Sonoma County Supervisor Efren Carrillo will remain in rehab for at least a few more weeks, allowing the embattled 5th District representative to complete the first phase of an ongoing alcohol treatment program, his defense attorney Chris Andrian said Saturday.
Carrillo checked into an out-of-county facility following his arrest July 13 in his west Santa Rosa neighborhood on suspicion of prowling and burglary. He is suspected of trying to enter a young woman's home through her bedroom window and was wearing only underwear and socks when he was arrested.
His monthlong rehab stint initially was projected to end Monday. He'd been penciled in to return to work Wednesday, said Susan Upchurch, his district director.
But Andrian said the 32-year-old, who on Tuesday will miss his third Board of Supervisors meeting, isn't ready to return to work.
There is no specific timetable for his return, which hinges on when his doctors believe Carrillo has acquired the skills he'll need to successfully deal with his alcoholism, Andrian said.
"He is still in phase one of their program, which means he is not coming out in the next few days," his attorney said. "He's remaining until he completes this phase ... they are working on a plan for him to re-enter the world at some point hopefully in the near future."
Andrian met with Carrillo, who represents west Sonoma County, for about three hours Friday afternoon at the center. He declined to say where the center is located, citing a facility requirement of secrecy to avoid media attention.
They had "heartfelt conversations," he said, discussing his progress with the treatment program and his next steps, including an outpatient treatment program he'll enter once back in Sonoma County.
They also discussed the status of his criminal case and his possible return to public life after his time in seclusion. Andrian said Carrillo is aware of public reaction to the incidents surrounding his arrest and of political unrest in his district. But the attorney said Carrillo's focus has to be on his recovery and it is too early for him to make decisions about his political future.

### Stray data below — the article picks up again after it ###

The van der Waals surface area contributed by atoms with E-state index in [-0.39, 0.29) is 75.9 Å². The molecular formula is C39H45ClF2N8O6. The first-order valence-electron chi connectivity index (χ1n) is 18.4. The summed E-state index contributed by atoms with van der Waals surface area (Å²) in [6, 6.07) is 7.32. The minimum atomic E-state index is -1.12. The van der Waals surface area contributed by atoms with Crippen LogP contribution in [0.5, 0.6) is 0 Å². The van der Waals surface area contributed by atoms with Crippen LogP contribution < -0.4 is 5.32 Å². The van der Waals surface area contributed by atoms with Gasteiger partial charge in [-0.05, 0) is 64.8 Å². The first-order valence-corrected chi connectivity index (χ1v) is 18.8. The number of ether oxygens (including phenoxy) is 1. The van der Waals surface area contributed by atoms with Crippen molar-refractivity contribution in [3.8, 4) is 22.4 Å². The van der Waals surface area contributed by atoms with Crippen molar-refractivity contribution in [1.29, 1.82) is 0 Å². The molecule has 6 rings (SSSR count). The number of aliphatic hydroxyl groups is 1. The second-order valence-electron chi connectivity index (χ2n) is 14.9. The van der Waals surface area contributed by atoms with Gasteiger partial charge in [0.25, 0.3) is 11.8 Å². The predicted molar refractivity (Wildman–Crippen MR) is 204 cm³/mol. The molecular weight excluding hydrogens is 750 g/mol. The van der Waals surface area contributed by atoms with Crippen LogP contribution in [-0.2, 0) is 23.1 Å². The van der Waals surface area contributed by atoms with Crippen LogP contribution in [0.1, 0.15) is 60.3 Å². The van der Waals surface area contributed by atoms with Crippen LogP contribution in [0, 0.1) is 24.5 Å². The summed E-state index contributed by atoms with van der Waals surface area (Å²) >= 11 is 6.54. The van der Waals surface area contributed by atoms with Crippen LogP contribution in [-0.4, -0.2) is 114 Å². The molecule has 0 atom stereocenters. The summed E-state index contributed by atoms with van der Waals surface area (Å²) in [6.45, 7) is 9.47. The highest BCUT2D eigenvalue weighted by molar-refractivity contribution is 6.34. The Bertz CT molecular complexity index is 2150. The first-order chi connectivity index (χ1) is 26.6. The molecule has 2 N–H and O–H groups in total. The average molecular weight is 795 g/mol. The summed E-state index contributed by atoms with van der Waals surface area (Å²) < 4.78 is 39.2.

"He's committed to getting healthy and to be in a position to make the right choices. He knows everybody's anxious ... about an empty (supervisor's) seat. Sometimes in life we've got to be patient ... give (him) a chance to get through a difficult time and make a choice," Andrian said.
"When he walks out that day he's going to have to face his case, face his career, he's going to have to face all those things," he said.
Andrian's discussions with Carrillo on Friday included private attorney-client conversations, the lawyer said. Carrillo also met with his advisers, including former west county Supervisor Eric Koenigshofer.
Koenigshofer has not returned calls seeking comment about Carrillo and said to a reporter Thursday that he would not discuss the subject.
Friday was the first time the defense attorney and client had met since Carrillo's July 18 court hearing, Andrian said.
That morning the supervisor looked exhausted and red-eyed as he appeared before a judge while the prosecution asked for more time to determine what, if any, charges would be filed. Santa Rosa police arrested Carrillo on suspicion of misdemeanor prowling and felony burglary believing he intended to commit a sexual assault.
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